But to pull it off, they've got to first convince the Trump administration and a deeply conservative legislature to let them do it.
Obamacare wasn't supposed to have big holes in states like Idaho.
When the controversial law was designed, it intended to span the insurance coverage gap by building a bridge, of sorts, from two sides.
With help from federal funds, states would extend the bridge from one side by expanding the state's Medicaid program. The federal government would extend the bridge from the other side for low-income people who made a little more money through federal tax-credits.
What they didn't count on was a Supreme Court decision allowing states like Idaho simply to refuse to extend their piece of the bridge. For deep red states, the association of the Medicaid expansion with Obamacare, combined with the taint of government-sponsored health care, was too ideologically toxic to consider.
It's resulted in these absurd scenarios where Idaho families suddenly lose access to federal subsidies because they have another kid and fall below the federal poverty level.
Former Idaho Department of Health and Welfare Director Richard Armstrong says Idaho's decision not to expand Medicaid didn't reduce health insurance costs for the rest of the market. Instead, the opposite happened.
"Oregon and Washington expanded Medicaid. Idaho did not," Armstrong says. "What's happened in the last three or four years?"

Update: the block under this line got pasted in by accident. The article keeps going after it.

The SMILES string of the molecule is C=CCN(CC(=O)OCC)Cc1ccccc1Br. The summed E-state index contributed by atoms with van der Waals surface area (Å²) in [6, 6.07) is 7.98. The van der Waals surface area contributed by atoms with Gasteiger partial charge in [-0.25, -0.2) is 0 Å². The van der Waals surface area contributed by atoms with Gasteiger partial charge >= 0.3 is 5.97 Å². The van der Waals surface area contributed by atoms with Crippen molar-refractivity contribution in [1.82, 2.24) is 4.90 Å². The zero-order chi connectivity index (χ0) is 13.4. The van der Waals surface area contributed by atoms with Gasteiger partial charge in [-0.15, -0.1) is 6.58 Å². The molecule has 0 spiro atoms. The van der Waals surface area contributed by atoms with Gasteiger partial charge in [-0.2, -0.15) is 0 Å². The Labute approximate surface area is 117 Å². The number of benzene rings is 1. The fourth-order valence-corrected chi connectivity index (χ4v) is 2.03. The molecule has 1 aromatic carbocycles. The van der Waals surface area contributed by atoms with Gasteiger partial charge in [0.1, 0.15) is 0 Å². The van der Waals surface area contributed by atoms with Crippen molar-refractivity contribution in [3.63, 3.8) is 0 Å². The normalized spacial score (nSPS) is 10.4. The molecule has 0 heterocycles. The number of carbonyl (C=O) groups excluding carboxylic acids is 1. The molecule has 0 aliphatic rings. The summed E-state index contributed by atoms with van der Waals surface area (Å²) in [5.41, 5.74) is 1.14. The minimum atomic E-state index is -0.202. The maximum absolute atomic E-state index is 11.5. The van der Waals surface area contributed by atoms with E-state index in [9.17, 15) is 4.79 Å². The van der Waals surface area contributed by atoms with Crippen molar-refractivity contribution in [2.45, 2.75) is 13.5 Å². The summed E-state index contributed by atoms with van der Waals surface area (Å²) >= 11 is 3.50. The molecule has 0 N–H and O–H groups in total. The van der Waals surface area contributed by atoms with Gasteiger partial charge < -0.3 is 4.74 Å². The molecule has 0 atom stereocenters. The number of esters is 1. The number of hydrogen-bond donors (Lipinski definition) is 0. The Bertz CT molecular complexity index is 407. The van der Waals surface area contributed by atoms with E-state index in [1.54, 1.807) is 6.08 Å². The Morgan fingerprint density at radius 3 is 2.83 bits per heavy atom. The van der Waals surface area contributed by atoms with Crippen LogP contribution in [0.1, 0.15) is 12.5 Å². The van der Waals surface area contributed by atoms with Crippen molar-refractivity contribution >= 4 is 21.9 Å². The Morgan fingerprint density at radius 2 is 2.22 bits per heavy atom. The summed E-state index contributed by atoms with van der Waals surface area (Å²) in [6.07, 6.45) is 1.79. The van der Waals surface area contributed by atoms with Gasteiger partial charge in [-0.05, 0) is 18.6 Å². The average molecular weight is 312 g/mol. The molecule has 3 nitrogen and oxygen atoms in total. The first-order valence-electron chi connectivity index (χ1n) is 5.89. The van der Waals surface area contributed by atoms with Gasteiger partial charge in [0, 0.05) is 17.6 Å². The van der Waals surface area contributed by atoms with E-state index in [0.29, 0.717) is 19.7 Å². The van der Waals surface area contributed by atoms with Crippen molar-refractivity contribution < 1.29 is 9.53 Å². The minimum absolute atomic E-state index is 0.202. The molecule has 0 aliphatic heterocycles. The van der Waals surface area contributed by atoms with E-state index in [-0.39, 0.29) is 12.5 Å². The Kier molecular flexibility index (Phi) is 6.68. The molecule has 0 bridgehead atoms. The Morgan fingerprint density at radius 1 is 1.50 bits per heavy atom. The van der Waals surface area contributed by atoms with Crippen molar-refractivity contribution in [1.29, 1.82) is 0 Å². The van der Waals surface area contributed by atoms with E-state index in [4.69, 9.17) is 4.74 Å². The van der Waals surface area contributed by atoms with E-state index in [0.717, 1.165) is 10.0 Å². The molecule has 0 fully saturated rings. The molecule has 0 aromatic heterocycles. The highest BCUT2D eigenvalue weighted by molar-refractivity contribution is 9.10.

Idaho watched its health-care costs on the exchanges soar past Washington and Oregon's, he explains.
There's a reason for that, says Brian Whitlock, president and CEO of the Idaho Hospital Association. The uninsured are incredibly expensive on the system.
"They end up getting it in the most expensive and most inefficient way possible by going to an emergency room," Whitlock says.
But a plan came together last year, Armstrong says, when his staff noticed two quirks in the current law: Obamacare actually already allowed the legal non-citizens below the poverty line who weren't eligible for Medicaid to get health-care subsidies.
"It doesn't seem fair that a legal alien in Idaho can buy subsidized insurance and a citizen cannot," Armstrong says. It simply made logical sense to get permission to expand those subsidies to the other working Idahoans stuck in the insurance gap.